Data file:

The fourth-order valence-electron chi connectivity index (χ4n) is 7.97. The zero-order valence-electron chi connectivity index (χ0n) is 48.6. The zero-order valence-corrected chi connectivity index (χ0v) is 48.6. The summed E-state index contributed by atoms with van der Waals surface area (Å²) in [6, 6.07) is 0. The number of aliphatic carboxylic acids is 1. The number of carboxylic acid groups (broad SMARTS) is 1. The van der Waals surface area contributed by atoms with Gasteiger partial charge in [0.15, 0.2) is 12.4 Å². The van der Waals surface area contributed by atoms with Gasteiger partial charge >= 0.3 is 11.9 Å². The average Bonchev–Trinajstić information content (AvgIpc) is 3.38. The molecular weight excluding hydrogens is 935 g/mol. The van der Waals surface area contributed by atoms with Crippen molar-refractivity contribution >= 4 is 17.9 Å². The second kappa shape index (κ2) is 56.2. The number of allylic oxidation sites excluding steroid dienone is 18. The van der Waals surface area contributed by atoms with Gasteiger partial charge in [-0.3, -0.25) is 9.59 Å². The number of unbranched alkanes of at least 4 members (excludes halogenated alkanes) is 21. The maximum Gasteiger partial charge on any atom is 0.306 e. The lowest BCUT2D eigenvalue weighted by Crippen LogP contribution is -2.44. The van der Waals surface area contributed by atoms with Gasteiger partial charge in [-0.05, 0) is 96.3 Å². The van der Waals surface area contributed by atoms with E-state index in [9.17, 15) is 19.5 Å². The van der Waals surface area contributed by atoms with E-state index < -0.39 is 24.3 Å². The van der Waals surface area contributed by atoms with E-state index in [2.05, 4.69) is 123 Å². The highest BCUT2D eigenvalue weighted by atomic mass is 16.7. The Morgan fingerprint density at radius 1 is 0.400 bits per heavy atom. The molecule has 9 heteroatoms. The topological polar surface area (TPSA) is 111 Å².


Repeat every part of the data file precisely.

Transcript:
The fourth-order valence-electron chi connectivity index (χ4n) is 7.97. The zero-order valence-electron chi connectivity index (χ0n) is 48.6. The zero-order valence-corrected chi connectivity index (χ0v) is 48.6. The summed E-state index contributed by atoms with van der Waals surface area (Å²) in [6, 6.07) is 0. The number of aliphatic carboxylic acids is 1. The number of carboxylic acid groups (broad SMARTS) is 1. The van der Waals surface area contributed by atoms with Gasteiger partial charge in [0.15, 0.2) is 12.4 Å². The van der Waals surface area contributed by atoms with Gasteiger partial charge >= 0.3 is 11.9 Å². The average Bonchev–Trinajstić information content (AvgIpc) is 3.38. The molecular weight excluding hydrogens is 935 g/mol. The van der Waals surface area contributed by atoms with Crippen molar-refractivity contribution >= 4 is 17.9 Å². The second kappa shape index (κ2) is 56.2. The number of allylic oxidation sites excluding steroid dienone is 18. The van der Waals surface area contributed by atoms with Gasteiger partial charge in [-0.3, -0.25) is 9.59 Å². The number of unbranched alkanes of at least 4 members (excludes halogenated alkanes) is 21. The maximum Gasteiger partial charge on any atom is 0.306 e. The lowest BCUT2D eigenvalue weighted by Crippen LogP contribution is -2.44. The van der Waals surface area contributed by atoms with Gasteiger partial charge in [-0.05, 0) is 96.3 Å². The van der Waals surface area contributed by atoms with E-state index in [9.17, 15) is 19.5 Å². The van der Waals surface area contributed by atoms with E-state index < -0.39 is 24.3 Å². The van der Waals surface area contributed by atoms with E-state index in [2.05, 4.69) is 123 Å². The highest BCUT2D eigenvalue weighted by atomic mass is 16.7. The Morgan fingerprint density at radius 1 is 0.400 bits per heavy atom. The molecule has 9 heteroatoms. The topological polar surface area (TPSA) is 111 Å².